Grazing cereal crops in a Mallee farming system Grazing systems to improve profit

Garry Armstrong Nullawil Best Wool Best Lamb Group - Garry Armstrong Nullawil Best Wool Best Lamb Group

Type: Research Paper
Knowledge level: Advanced

Farm Table says:

The Nullawil BWBL cluster pinpoint the need to improve the productivity and profitability of the Mallee prime lamb industry.

What is the problem?

Best Wool Best Lamb (BWBL) is a producer driven network that comprises of 58 producer groups totalling over 1200 group members and over 1185 associate members. BWBL is recognised as a forum which has had great success in achieving on-farm practice change among sheep producers.

The solution purpose of this PDS were:

  • Process and raise the rotational grazing practices developed in stage one of the PDS to better manage the nutritional requirements of prime lambs and their dams and increase production (kg/ha) of meat produced from 770kg/ha to 850kg/ha in the rotational grazing system.
  • Regulate the property of other fodder varieties for Mallee grain farming systems to fill the identified feed gap from September until the availability of the first stubble for grazing (December).
  • Lookover the financial implications of rotational grazing cereal crops and specialist fodder crops in a Mallee farming system and determine the cost of production of a kilogram of meat per hectare in these systems and compare these costs with previous practices.
  • Consider the nibbling management practices which decrease the turn off times and increase growth rate from 230g/h/d to 350/g/h/d of lamb produced in Mallee farming systems.
  • Check out the role of walk over weighing (WOW) and pedigree matchmaker (PMM) systems in an extensive environment to identify underperforming animals and their parents.
  • Cost-benefit of the systems and the relative payback period for these systems.

What did the research involve?

In both 2012 and 2013 two forty hectare paddocks of Moby barley were sown using conventional farming processes. The Moby paddocks were subdivided into 4 equally sized blocks using solar powered electric fences and rotationally grazed throughout.

The actual areas and varieties sown by the remainder of the group included a total area of 206 ha in the PDS:

  • Sub Zero Brassica 12 ha
  • Superoo Oats 12ha
  • Perun Festulolium (Ryegrass) 12 ha
  • Jivet Tetrapliod Ryegrass 20 ha
  • Vetch 40 ha
  • Moby Barley 110 ha

Note: Grain yield wasnot be examined as part of this work as the group has already established that the use of fodder specific varieties is preferable for finishing lambs in this environment.

What were the key findings?

Year 1

  • April 21st 2012 – two 40 ha paddocks were sown with Moby barley at 50kg/ha of Moby barley and 45 kg/ha Mon-ammonium Phosphate (MAP) site 1, and site 2, 40 kg/ha and 50 kg/ha of single chute super.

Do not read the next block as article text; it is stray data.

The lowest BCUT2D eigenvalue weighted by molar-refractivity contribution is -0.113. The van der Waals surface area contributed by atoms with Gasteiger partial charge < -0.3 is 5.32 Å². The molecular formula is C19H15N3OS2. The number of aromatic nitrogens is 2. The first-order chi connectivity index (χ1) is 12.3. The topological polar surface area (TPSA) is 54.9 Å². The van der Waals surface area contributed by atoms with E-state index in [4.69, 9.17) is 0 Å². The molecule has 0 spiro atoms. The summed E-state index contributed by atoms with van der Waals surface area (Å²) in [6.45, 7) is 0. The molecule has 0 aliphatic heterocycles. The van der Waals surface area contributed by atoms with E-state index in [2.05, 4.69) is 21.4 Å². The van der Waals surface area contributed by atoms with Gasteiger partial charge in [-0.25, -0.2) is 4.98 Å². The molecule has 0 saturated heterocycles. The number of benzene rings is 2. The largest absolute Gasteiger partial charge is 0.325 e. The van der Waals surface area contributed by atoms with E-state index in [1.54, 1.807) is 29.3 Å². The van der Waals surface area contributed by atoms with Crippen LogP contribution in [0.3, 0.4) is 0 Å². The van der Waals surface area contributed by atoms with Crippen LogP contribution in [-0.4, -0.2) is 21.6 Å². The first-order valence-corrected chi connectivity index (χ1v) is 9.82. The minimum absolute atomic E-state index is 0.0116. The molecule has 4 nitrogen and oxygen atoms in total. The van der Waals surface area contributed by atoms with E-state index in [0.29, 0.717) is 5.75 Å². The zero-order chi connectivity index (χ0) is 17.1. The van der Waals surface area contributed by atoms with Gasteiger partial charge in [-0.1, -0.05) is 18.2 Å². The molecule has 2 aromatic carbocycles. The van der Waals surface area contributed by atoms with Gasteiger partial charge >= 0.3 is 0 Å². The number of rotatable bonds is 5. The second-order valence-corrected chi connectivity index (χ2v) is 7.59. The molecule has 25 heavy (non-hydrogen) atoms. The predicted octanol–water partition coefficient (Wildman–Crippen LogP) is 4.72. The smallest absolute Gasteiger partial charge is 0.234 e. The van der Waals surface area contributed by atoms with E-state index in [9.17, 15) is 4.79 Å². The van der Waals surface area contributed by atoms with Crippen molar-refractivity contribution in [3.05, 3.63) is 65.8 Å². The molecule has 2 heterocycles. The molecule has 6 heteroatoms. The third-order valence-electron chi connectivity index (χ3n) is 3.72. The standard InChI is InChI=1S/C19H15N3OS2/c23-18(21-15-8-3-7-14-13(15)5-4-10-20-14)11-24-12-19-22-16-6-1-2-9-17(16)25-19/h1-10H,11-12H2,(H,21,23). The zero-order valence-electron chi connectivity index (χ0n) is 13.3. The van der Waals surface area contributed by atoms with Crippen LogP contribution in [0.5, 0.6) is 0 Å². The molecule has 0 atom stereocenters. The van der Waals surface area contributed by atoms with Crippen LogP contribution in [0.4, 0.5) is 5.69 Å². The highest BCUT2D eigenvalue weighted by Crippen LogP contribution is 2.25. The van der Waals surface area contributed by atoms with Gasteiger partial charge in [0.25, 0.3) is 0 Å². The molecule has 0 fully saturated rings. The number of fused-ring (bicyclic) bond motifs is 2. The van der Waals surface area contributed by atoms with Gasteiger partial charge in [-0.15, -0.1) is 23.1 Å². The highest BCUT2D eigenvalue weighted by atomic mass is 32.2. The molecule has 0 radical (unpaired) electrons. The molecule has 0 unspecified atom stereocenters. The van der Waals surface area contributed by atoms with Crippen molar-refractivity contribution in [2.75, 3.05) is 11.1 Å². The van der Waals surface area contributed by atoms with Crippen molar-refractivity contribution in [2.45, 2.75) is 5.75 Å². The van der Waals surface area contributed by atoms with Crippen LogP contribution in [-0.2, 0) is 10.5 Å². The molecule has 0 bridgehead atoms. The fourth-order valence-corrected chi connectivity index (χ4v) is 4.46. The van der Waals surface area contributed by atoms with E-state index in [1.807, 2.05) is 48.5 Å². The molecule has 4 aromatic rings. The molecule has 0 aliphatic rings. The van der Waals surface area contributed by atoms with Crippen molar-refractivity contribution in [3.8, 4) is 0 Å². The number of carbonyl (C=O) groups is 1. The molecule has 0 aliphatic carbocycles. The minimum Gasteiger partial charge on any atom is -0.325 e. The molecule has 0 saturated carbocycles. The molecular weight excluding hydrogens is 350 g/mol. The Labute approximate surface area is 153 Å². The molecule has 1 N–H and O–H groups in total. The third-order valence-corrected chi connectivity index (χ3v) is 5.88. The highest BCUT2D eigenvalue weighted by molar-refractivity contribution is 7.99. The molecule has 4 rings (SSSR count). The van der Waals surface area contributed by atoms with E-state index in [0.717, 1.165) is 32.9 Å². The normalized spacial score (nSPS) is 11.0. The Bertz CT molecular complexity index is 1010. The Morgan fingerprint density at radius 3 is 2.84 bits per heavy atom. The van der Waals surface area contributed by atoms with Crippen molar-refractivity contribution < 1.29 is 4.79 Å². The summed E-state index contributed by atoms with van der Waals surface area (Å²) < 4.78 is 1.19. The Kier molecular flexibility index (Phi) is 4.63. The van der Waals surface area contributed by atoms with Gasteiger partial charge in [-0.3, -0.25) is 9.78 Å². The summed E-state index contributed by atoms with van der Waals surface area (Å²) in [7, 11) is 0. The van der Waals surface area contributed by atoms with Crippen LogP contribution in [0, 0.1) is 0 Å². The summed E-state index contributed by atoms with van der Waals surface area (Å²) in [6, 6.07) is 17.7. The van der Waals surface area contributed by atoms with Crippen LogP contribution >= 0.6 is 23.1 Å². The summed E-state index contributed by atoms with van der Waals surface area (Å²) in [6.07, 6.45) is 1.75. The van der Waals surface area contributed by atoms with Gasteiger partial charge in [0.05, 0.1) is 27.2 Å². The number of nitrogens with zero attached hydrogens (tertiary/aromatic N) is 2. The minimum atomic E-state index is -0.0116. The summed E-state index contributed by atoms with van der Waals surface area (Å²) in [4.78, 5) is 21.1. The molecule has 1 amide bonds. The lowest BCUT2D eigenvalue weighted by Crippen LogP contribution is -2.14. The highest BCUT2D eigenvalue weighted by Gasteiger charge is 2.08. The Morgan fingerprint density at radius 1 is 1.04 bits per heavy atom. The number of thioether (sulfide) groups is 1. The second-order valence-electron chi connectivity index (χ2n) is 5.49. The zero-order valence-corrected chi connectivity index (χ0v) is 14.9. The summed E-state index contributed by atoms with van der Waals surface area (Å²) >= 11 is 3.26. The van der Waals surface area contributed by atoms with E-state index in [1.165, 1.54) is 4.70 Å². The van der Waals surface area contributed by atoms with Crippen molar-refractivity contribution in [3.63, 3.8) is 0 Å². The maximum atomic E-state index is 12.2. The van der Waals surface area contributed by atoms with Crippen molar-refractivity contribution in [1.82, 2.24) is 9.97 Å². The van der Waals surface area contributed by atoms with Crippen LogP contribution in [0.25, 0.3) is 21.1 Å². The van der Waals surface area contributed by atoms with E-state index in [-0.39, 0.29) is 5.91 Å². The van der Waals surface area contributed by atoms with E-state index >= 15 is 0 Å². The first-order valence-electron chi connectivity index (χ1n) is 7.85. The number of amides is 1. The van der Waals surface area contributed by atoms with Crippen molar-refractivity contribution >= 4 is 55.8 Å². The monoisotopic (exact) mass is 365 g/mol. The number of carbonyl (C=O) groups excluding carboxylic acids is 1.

• Rainfall was again an issue throughout the establishment phase of the PDS. Although there was good rainfall (70.8 mm) in the beginning of March this rainfall had little impact at sowing on 21st of April.
  • dry matter (DM) production of the Moby barley was in line with results obtained in the earlier work carried out by this group with the Moby barley on site 1 producing 6.59 tonne of DM/ha
  • Grazing commenced on June 1st 2012. As not pull test was completed,  50% of the plant population was pulled out by the grazing sheep so it was decided to remove sheep to allow the paddock top recover from the damage.

The benefit cost (BC) analysis of the trial to date has revealed that for the varieties under investigation the following;

  • Moby Barley BC ratio of 6.1:1or $579.50 : $95.00 Gross/ha/sowing cost
  • Jivet annual ryegrass BC ratio of 10.3:1 or $987.50 : $95.00 Gross/ha/sowing cost
  • Subzero and Perun Festulolium BC ratio of 10.3:1 or $987.50 : $85.00 Gross/ha/sowing cost

 

Year 2

  •  Mid-April 2013 – 40 ha paddock (site 1) was sown down to Moby barley @ 55 kg/ha with 50kg/ha of MAP fertiliser.
  • Season was once again difficult with little rain (16.2 mm, BOM) falling in the period March to April 2013 and a further 29.6 mm falling in May.
  • Lambing commenced this year in late March and was concluded by April 20th 2013.

The benefit cost (BC) analysis of the trial in 2013 has revealed that for the varieties under investigation the following;

  • Moby Barley BC ratio of 10.57:1 or $1004.15/ha Gross
  • Subzero held for late grazing BC ratio of 2.6:1 or $221.00/ha

 

 

Final comment

Solar powered electric fencing played an integral role in the rotational grazing management system..

2014 - Australia - Garry Armstrong Nullawil Best Wool Best Lamb Group - Garry Armstrong Nullawil Best Wool Best Lamb Group
Read ArticleSave For Later

Related Resources